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01/08/2019 12:00pm

Many public places in the Hauraki district are now smokefree and vapefree.

Council adopted its Smokefree and Vapefree policy at a meeting on 31 July, 2019, after a seeking feedback from Hauraki district communities.

This means Council-owned sportsgrounds (including courts and turfs), children’s playgrounds, skate parks, bus stops and shelters, entrances of Council offices and libraries and the Hauraki Rail Trail are now smokefree and vapefree.

Policy aim

Mayor John Tregidga said the aim of the policy was to encourage people to give up both smoking and vaping in an effort to improve the health and wellbeing of Hauraki district communities.

“This is about encouraging people to give up because we know the harm it does,” he said.

“It’s also about encouraging people to be responsible because it’s offensive to a lot of people.”

Vaping is included

Council included vaping as well as smoking because of concerns young people might be taking up vaping as an alternative to smoking and there were no studies showing the long term health effects of vaping.

Feedback about the policy was mainly supportive.

However, there were a few people who had concerns about making the Hauraki Rail Trail smokefree and vapefree.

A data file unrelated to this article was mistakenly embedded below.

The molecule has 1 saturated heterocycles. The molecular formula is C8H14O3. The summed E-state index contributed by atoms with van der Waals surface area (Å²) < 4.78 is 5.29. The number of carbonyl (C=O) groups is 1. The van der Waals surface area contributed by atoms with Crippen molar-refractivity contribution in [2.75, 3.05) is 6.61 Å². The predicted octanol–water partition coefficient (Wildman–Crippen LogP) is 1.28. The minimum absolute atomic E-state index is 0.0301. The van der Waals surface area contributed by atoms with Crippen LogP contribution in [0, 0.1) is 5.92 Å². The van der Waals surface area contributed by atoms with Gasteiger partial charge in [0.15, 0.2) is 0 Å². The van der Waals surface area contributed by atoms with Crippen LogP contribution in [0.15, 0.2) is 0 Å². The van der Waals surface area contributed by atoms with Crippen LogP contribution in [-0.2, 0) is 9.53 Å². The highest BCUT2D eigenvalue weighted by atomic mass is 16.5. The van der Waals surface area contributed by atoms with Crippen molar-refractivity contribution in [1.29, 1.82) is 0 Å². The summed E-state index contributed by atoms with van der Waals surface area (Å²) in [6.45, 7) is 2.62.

Council decided to include the rail trail because of a potential fire risk. There were concerns fires may be started by discarded cigarette butts in areas of the trail that were difficult for firefighters to get to.

Not enforced

Mayor Tregidga said Council wouldn’t be enforcing the policy but will put up Smokefree and Vapefree signage in affected areas asking members of the public to avoid smoking and vaping in those areas.

“We’re not proposing to take a heavy handed approach to this – if you want to smoke or vape it’s your choice but we’ll be asking you to please avoid the smokefree and vapefree areas.

“We’ll be relying on you to respect the rules we make together, and to encourage others to respect them too, but we won’t be enforcing them ourselves.”

Smokefree district

The policy was part of Council’s goal of working toward a smokefree district, in support of the Government’s goal of Smokefree Aotearoa 2025.

Council developed the policy after a 2018 Cancer Society survey in the Hauraki District showed most people agreed areas primarily used by children and young people should be smokefree.